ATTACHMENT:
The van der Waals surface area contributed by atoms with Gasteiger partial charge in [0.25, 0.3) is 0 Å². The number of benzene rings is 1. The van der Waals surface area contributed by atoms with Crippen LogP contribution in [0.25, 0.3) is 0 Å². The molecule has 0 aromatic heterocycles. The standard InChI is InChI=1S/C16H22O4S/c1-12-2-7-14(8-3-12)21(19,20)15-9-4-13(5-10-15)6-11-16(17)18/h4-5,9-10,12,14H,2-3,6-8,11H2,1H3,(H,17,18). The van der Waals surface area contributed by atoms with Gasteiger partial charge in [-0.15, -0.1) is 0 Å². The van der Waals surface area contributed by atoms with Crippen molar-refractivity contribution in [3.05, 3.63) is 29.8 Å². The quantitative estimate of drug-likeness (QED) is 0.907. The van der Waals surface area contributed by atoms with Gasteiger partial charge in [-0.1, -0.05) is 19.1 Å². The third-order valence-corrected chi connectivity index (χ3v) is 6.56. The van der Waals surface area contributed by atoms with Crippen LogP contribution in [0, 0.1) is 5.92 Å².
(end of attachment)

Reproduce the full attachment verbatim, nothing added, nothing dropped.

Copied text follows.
The van der Waals surface area contributed by atoms with Gasteiger partial charge in [0.25, 0.3) is 0 Å². The number of benzene rings is 1. The van der Waals surface area contributed by atoms with Crippen LogP contribution in [0.25, 0.3) is 0 Å². The molecule has 0 aromatic heterocycles. The standard InChI is InChI=1S/C16H22O4S/c1-12-2-7-14(8-3-12)21(19,20)15-9-4-13(5-10-15)6-11-16(17)18/h4-5,9-10,12,14H,2-3,6-8,11H2,1H3,(H,17,18). The van der Waals surface area contributed by atoms with Gasteiger partial charge in [-0.15, -0.1) is 0 Å². The van der Waals surface area contributed by atoms with Crippen molar-refractivity contribution in [3.05, 3.63) is 29.8 Å². The quantitative estimate of drug-likeness (QED) is 0.907. The van der Waals surface area contributed by atoms with Gasteiger partial charge in [-0.1, -0.05) is 19.1 Å². The third-order valence-corrected chi connectivity index (χ3v) is 6.56. The van der Waals surface area contributed by atoms with Crippen LogP contribution in [0, 0.1) is 5.92 Å².